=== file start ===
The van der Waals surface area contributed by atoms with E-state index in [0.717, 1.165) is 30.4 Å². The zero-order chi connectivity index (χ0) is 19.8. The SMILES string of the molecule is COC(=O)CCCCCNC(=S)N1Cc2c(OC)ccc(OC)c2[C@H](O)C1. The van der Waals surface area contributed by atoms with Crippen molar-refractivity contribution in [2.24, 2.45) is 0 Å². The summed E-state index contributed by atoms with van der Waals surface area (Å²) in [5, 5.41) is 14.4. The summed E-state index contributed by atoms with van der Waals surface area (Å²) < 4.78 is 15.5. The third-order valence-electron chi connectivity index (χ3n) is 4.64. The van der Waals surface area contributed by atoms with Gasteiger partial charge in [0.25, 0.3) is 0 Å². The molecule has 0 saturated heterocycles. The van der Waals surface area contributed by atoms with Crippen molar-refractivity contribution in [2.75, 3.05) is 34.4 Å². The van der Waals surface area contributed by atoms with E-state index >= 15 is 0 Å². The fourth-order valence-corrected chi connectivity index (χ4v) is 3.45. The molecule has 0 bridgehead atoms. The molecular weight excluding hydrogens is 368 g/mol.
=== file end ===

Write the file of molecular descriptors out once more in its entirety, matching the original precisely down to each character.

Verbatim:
The van der Waals surface area contributed by atoms with E-state index in [0.717, 1.165) is 30.4 Å². The zero-order chi connectivity index (χ0) is 19.8. The SMILES string of the molecule is COC(=O)CCCCCNC(=S)N1Cc2c(OC)ccc(OC)c2[C@H](O)C1. The van der Waals surface area contributed by atoms with Crippen molar-refractivity contribution in [2.24, 2.45) is 0 Å². The summed E-state index contributed by atoms with van der Waals surface area (Å²) in [5, 5.41) is 14.4. The summed E-state index contributed by atoms with van der Waals surface area (Å²) < 4.78 is 15.5. The third-order valence-electron chi connectivity index (χ3n) is 4.64. The van der Waals surface area contributed by atoms with Gasteiger partial charge in [0.25, 0.3) is 0 Å². The molecule has 0 saturated heterocycles. The van der Waals surface area contributed by atoms with Crippen molar-refractivity contribution in [2.75, 3.05) is 34.4 Å². The van der Waals surface area contributed by atoms with E-state index >= 15 is 0 Å². The fourth-order valence-corrected chi connectivity index (χ4v) is 3.45. The molecule has 0 bridgehead atoms. The molecular weight excluding hydrogens is 368 g/mol.